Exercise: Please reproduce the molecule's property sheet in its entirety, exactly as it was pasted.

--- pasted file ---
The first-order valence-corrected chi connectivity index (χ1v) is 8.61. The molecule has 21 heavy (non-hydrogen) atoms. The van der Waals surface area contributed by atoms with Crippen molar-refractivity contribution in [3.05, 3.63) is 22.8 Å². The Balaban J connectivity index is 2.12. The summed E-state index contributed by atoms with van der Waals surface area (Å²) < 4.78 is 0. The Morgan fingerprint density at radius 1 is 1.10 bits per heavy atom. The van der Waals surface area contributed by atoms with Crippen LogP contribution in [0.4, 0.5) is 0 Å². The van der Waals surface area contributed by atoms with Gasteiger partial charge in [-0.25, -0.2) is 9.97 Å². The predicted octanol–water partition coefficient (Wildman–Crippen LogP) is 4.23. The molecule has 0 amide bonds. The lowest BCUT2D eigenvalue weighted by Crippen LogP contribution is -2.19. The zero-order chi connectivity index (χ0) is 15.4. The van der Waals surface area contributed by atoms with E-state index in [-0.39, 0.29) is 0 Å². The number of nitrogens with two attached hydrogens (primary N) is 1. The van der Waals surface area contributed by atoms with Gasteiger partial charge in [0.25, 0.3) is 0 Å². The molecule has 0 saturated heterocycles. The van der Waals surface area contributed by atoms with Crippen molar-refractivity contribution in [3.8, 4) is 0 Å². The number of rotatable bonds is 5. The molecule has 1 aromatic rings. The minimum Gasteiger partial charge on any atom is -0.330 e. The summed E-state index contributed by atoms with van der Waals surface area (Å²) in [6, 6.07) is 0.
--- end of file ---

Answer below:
The first-order valence-corrected chi connectivity index (χ1v) is 8.61. The molecule has 21 heavy (non-hydrogen) atoms. The van der Waals surface area contributed by atoms with Crippen molar-refractivity contribution in [3.05, 3.63) is 22.8 Å². The Balaban J connectivity index is 2.12. The summed E-state index contributed by atoms with van der Waals surface area (Å²) < 4.78 is 0. The Morgan fingerprint density at radius 1 is 1.10 bits per heavy atom. The van der Waals surface area contributed by atoms with Crippen LogP contribution in [0.4, 0.5) is 0 Å². The van der Waals surface area contributed by atoms with Gasteiger partial charge in [-0.25, -0.2) is 9.97 Å². The predicted octanol–water partition coefficient (Wildman–Crippen LogP) is 4.23. The molecule has 0 amide bonds. The lowest BCUT2D eigenvalue weighted by Crippen LogP contribution is -2.19. The zero-order chi connectivity index (χ0) is 15.4. The van der Waals surface area contributed by atoms with E-state index in [-0.39, 0.29) is 0 Å². The number of nitrogens with two attached hydrogens (primary N) is 1. The van der Waals surface area contributed by atoms with Gasteiger partial charge in [0.25, 0.3) is 0 Å². The molecule has 0 saturated heterocycles. The van der Waals surface area contributed by atoms with Crippen molar-refractivity contribution in [3.8, 4) is 0 Å². The number of rotatable bonds is 5. The molecule has 1 aromatic rings. The minimum Gasteiger partial charge on any atom is -0.330 e. The summed E-state index contributed by atoms with van der Waals surface area (Å²) in [6, 6.07) is 0.